Source: Forbes, Jul 2011
Deluxe: How Luxury Lost Its Luster, Dana Thomas – The best narrative of the development of the luxury industry that I’ve read.
Chapters are devoted to fragrance, wine, handbags and shoes, as well as to the dirty little secret about luxury brands manufacturing products in China. The main point is that most “luxury” goods are mass-market commodities produced, marketed and sold the same as any J.C. Penny special.
Another theme here is that the “luxury industry” is actually a new concept. In fact, the raison d’être of goods from what we now consider luxury brands (Dior, Louis Vuitton, Prada) was originally to serve the aristocracy, not to make money. The idea of turning a profit from these products represents a paradigm shift for the companies and their consumers.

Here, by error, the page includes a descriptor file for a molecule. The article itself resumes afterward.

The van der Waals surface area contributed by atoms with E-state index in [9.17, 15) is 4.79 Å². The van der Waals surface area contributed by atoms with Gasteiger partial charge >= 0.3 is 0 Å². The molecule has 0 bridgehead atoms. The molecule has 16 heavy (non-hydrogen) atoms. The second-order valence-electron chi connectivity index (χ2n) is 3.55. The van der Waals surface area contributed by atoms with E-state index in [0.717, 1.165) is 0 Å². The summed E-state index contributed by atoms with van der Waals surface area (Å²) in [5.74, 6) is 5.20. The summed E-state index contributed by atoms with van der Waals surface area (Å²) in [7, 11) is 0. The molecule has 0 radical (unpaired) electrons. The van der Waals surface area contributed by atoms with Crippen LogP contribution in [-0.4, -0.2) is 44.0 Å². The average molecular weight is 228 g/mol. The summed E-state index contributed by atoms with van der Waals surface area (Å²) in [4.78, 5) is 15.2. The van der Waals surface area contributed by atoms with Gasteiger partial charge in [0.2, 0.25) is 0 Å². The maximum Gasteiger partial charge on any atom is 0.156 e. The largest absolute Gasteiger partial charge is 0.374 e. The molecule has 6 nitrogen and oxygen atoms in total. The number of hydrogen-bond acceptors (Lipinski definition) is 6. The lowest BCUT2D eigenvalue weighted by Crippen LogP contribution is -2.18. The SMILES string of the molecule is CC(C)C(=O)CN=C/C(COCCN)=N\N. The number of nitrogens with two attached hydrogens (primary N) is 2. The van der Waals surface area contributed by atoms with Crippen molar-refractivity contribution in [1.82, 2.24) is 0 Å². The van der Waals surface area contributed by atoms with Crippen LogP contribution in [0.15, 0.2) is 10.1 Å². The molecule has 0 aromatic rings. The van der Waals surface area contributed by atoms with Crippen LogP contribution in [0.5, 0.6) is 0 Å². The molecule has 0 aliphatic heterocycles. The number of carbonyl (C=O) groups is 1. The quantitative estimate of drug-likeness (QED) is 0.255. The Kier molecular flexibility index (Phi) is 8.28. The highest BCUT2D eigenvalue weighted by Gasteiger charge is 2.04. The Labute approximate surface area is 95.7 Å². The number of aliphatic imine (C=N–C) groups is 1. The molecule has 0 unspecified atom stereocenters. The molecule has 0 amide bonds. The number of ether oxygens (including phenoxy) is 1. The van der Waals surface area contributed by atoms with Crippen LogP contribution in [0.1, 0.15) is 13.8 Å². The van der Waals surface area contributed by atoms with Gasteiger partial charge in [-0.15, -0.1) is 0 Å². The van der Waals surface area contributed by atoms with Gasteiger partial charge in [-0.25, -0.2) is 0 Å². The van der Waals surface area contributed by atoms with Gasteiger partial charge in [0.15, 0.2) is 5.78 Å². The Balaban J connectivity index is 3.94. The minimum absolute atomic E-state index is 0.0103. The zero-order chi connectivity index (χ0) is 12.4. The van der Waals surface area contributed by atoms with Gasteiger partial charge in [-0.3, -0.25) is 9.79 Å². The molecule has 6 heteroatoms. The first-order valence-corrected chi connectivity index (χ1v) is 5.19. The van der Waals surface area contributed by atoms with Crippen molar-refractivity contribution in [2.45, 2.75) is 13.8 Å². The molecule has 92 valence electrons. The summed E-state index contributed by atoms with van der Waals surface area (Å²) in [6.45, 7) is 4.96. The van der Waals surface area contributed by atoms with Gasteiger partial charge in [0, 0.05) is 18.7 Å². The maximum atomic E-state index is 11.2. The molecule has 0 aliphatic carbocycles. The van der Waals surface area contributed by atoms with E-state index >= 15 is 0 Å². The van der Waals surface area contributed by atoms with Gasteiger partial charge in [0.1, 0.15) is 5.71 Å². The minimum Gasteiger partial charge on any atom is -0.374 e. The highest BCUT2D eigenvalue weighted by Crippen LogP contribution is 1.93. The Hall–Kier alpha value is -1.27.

The End Of Fashion, Teri Agins – Like Thomas, Agins, a senior reporter at The Wall Street Journal, puts her reporting chops to good use in this tome on fashion’s demise. But while Deluxe focuses on luxury at large, Agins hones her writing toward fashion itself, especially how pret-a-porter overtook couture as the driving force behind the design houses. Profiles of Emanuel Ungaro, Giorgio Armani, Ralph Lauren, Tommy Hilfiger, Donna Karan and Zoran Ladicorbic starkly highlight just how different fashion was in the ’80s than it is now. Agins also dissects how retailers like Marshall Field’s and Gap struggle to stay relevant. A decade later, their outlook seems even more bleak.